The number of cars made in the UK during March fell by 13.3% from a year earlier as both domestic and overseas demand for vehicles declined. The Society of Motor Manufacturing and Traders (SMMT) said poor weather had affected production. It said car sales to the UK had dropped for an eighth month and double-digit falls in the home market and exports were a “considerable concern”.
The SMMT said that cars made for the UK fell by 17.7%, while exports dropped by 11.9%. Over fell by 6.3% to 440,426. The year, car production fell by 6.3% to 440,426. Exports fell by 4% in the first quarter, while UK demand tumbled by 14.1%.
Sales of electric cars in the UK have risen 11% on last year, putting the country in the premier league of those ditching petrol and diesel engines, though it is still miles behind Norway and China.
An analysis of the latest global sales of electric vehicles found that nearly half the vehicles registered in Norway in the first three months of 2018 were electric (48%), compared to just over a third (35%) during the same period in 2017. The vehicles are run almost exclusively off the nation’s hydropower resource, underlining Norway’s claim as the world leader.
In the first quarter of 2018,142,445 electric vehicles – private cars, lorries, trucks and buses – were sold in China, a 154% increase on the previous year.
In the UK, e-vehicle sales reached 14,084 units in the first quarter of 2018. Plug-in hybrid vehicles accounted for 71% of the sales. The market shares of electric vehicles increased from 1.5% a year ago to 2%.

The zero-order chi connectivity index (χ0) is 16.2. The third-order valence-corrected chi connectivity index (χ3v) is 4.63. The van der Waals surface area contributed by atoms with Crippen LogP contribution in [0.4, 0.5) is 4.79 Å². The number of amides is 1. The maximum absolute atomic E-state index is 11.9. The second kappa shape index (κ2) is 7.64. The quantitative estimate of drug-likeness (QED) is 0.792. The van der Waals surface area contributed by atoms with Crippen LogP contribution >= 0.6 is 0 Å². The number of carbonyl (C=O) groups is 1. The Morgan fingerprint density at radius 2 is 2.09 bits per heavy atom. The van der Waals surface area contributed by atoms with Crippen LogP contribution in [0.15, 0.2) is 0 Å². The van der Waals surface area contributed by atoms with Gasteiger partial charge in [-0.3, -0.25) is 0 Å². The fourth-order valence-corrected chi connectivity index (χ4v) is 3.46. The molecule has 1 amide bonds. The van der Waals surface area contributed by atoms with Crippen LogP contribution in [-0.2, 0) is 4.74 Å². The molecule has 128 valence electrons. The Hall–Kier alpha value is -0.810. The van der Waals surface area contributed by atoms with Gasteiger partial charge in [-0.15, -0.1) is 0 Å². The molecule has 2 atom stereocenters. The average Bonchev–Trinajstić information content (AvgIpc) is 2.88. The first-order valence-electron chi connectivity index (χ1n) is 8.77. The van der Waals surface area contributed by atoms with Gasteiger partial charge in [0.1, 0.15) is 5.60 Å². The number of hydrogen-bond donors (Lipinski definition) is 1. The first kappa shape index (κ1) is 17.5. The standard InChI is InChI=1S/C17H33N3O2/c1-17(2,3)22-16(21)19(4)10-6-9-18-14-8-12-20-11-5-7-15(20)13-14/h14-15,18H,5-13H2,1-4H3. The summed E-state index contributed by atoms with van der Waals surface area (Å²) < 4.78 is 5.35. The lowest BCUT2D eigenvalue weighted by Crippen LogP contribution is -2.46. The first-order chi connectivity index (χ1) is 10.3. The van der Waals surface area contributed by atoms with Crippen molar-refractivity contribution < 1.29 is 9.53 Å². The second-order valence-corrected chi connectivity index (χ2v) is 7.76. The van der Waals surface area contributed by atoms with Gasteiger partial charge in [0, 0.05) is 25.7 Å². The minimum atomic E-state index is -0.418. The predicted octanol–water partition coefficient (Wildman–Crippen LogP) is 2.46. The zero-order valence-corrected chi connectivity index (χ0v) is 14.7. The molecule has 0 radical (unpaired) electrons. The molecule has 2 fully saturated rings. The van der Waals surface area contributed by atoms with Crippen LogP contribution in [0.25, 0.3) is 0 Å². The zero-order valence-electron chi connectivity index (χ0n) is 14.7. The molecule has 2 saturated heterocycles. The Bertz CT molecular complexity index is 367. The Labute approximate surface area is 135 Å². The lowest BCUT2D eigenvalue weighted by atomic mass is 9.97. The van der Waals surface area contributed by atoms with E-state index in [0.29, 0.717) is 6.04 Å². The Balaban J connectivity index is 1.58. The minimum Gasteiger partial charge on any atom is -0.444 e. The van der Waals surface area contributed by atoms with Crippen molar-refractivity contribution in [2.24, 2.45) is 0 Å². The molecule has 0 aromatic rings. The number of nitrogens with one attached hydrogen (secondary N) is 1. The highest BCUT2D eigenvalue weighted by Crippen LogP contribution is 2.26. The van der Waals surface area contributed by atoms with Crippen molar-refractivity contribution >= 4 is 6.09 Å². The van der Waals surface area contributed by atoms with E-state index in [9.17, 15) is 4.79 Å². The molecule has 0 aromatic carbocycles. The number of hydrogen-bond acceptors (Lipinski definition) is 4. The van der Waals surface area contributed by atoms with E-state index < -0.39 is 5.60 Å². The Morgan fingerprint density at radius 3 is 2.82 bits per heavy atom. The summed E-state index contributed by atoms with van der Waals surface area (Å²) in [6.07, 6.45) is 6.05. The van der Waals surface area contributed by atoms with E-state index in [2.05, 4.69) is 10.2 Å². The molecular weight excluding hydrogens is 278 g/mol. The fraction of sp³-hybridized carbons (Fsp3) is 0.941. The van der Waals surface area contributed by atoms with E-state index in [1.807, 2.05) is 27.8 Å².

The German market is also gathering momentum, with the share of electric vehicles rising from 1.2% in 2017 to 2%. At the same time, new registrations of diesel vehicles are in freefall. According to the latest data, diesel’s market share is 31.3% – a decline of 25.4% on the year before.
Globally, new registrations of e-cars are expected to increase moderately by 2020, and will range between 2.5% and 6% of market share, according to CAM.
China will allow full foreign ownership of car firms by 2022 in a move that could open up the world’s biggest car market. The plans will change rules that require global carmakers to work through state-owned partners.
China’s state planner said it would remove foreign ownership caps for companies making fully electric and plug-in hybrid vehicles in 2018, for makers of commercial vehicles in 2020, and the wider car market by 2022.